Some tools in 3D modeling software work not in meters, pixels, or inches, but in a different unit: voxels, three-dimensional cubes that represent uniform volumes of space.
What is a voxel? What’s the best way to use these funky little cubes? There’s much more to the concept than meets the eye.
What Are Voxels?
Voxels are generic units representative of a given volume of 3D space. They’re essentially little virtual building blocks, serving a role analogous to that of the pixels characterizing a two-dimensional field.
The word itself is an allusion to the word “pixel,” only in a volumetric context as opposed to a two-dimensional, graphic context. Voxels are extremely uncommon as the default rendering agent for most mainstream 3D programs like Blender, but they’re still highly relevant to the field of 3D modeling and CGI.
Here, you can see some voxels in action in Blender. You may have noticed this option when using the Remesh modifier on an object—what is the difference between these two types of rendering protocols?
- They’re sampled throughout the entire model, whereas a polygonal mesh is just a skin full of empty space.
- Voxels lack a native position—they’re relative, each volumetric value determined by the relationships that they share.
- They’re coordinate-based, and technically don’t actually exist outside the final rendered image.
- Voxels are all totally congruent in size, the smallest possible discrete value within a given 3D space.
Basically, picture the inside of a big, hollow cube with grids lining all six sides of its inner walls. One voxel would be a volume of space equivalent to one unit cubed around all sides.
Voxels are incredibly valuable in scientific and medical imaging, as well as in particle simulations. They’re more accurate to reality in many ways, but they’re limited in terms of how they can be used in 3D modeling directly. There are, however, many secondary applications of voxels that can certainly help you achieve many interesting and novel effects.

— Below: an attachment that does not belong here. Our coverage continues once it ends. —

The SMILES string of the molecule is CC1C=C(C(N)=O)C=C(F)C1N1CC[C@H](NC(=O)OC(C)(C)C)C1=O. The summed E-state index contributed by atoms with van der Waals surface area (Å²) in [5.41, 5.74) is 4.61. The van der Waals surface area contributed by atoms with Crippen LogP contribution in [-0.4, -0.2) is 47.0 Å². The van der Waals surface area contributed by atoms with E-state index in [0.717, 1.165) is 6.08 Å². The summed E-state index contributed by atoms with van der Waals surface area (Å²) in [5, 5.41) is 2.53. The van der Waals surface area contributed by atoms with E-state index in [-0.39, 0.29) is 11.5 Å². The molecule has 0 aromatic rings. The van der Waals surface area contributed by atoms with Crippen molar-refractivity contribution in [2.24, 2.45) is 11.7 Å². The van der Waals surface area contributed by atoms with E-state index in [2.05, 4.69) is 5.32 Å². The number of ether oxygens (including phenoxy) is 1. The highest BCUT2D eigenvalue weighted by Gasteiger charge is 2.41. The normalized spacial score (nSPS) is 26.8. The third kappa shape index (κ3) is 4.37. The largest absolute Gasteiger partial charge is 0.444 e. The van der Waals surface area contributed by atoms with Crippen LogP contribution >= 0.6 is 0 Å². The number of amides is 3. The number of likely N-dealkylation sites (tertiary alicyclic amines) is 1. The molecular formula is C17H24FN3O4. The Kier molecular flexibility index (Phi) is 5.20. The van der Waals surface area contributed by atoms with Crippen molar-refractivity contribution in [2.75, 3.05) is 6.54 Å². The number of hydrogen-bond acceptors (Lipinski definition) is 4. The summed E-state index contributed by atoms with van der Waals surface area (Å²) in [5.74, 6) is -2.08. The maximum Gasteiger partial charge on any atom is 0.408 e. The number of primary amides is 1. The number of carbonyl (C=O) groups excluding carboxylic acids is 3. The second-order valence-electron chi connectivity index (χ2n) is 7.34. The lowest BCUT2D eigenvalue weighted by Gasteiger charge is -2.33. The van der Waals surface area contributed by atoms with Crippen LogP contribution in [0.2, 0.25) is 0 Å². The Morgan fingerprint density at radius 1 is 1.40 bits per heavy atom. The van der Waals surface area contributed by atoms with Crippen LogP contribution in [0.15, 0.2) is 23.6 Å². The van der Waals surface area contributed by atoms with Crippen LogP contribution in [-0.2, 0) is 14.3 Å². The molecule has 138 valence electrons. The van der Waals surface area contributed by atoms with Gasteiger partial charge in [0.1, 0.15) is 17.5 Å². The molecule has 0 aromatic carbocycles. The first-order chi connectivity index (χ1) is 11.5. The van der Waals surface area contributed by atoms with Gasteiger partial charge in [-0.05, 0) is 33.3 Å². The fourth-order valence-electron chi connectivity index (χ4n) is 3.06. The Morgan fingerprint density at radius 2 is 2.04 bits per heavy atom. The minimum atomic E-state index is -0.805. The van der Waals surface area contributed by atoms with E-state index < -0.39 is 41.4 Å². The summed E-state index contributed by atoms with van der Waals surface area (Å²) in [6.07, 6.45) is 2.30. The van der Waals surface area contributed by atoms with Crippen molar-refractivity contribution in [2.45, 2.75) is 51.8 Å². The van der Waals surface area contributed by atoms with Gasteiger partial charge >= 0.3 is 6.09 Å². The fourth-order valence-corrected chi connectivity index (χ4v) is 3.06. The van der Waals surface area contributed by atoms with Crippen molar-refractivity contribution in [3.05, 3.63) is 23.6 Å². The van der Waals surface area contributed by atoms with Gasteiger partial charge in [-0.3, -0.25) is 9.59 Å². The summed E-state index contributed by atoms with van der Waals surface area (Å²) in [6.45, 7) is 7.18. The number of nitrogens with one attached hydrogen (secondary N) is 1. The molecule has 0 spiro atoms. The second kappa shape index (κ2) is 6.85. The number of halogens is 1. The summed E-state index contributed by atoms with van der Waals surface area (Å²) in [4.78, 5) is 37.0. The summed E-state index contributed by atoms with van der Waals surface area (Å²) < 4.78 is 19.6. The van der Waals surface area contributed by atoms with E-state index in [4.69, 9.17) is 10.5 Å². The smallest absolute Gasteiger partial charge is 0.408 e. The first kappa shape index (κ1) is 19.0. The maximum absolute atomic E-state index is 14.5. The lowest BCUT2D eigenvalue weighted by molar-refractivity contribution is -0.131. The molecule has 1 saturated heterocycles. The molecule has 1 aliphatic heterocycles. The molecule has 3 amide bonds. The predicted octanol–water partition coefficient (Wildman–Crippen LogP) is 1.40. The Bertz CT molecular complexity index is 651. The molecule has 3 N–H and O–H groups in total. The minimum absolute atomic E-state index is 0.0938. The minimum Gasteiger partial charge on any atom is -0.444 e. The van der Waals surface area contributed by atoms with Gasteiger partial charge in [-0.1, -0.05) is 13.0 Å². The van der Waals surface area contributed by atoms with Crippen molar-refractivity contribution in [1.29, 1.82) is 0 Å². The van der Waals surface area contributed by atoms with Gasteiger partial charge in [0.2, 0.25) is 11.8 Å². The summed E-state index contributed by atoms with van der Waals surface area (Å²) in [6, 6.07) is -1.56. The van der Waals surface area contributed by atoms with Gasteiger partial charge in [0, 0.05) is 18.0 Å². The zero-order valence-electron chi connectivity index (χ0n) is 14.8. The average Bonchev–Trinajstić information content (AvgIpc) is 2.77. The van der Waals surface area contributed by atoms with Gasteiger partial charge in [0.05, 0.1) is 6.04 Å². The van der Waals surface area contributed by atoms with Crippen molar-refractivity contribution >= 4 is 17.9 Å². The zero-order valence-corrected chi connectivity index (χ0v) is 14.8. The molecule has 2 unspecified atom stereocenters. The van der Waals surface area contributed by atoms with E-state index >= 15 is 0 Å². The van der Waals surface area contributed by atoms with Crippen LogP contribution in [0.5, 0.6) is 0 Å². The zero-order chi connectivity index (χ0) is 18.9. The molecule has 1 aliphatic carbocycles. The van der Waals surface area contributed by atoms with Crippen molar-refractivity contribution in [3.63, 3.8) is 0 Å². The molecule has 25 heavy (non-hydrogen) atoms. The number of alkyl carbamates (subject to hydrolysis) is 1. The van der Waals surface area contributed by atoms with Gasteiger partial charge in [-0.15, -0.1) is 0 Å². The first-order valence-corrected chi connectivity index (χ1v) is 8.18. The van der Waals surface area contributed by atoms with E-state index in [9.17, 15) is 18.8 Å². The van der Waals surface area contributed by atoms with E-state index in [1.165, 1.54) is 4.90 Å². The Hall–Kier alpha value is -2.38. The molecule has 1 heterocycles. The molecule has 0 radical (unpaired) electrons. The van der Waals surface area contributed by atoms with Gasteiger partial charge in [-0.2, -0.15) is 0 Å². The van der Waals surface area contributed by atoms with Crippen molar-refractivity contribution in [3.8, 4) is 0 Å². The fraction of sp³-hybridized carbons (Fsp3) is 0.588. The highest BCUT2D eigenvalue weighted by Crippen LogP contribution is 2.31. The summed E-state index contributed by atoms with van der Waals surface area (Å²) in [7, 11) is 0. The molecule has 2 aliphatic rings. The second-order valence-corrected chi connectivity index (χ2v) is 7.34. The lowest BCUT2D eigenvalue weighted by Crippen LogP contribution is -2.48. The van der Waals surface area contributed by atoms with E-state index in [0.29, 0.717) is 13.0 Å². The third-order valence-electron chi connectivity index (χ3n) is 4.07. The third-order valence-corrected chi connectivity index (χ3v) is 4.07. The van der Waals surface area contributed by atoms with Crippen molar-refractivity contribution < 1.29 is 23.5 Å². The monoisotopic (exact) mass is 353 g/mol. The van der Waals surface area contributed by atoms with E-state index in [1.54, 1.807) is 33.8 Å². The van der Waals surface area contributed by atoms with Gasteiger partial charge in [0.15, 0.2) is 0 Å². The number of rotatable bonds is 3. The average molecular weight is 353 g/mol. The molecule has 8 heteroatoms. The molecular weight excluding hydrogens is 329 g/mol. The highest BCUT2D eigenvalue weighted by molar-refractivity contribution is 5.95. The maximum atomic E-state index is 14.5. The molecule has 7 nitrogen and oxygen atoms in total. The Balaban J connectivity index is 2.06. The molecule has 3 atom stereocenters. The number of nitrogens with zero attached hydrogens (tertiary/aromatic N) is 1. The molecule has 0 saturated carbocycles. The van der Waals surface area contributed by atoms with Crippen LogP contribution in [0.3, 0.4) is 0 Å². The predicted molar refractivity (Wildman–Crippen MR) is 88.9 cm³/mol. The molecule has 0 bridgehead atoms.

How Are Voxels Used in 3D Modeling?
There are two major ways to implement voxels in your own work: as a mathematical framework informing different operations and reconstitutions of your model, or as literal building blocks, creating 3D art in any number of retro, low-poly modeling styles.
You can either start out with blocky units as you build your design, or you could spend some time on the foundation of your model and retopologize it in a voxel-esque style or use a tool to do it for you procedurally and automatically.
We suggest trying both approaches when you’re first starting out—you can “voxelize” a model or a family of objects, resulting in a unique look that might be awesome in a variety of contexts, depending on the scale and resolution that you choose for the voxel retopology.
You can use voxels to create complex objects in a low-poly style—using them on a few metaballs, for example, makes something that looks like a highly-stylized tree of leaves, as depicted above.
They’re extremely light on your system by nature, which makes them perfect for adding elements to the scene without compromising on performance. Just like all the other geometric primitives you’re already used to using, voxels are much more than their roots in mathematics.
What Is a Voxel but the Precursor to Greatness?
There are a million ways to spin voxels in a 3D modeling program. The definition of “voxel” matters less than the way that you use them. It all comes down to you and what you love to make. Try it all out and see what you can come up with.
If you work with mesh objects in Blender, you need to know how to work with vertices as well.
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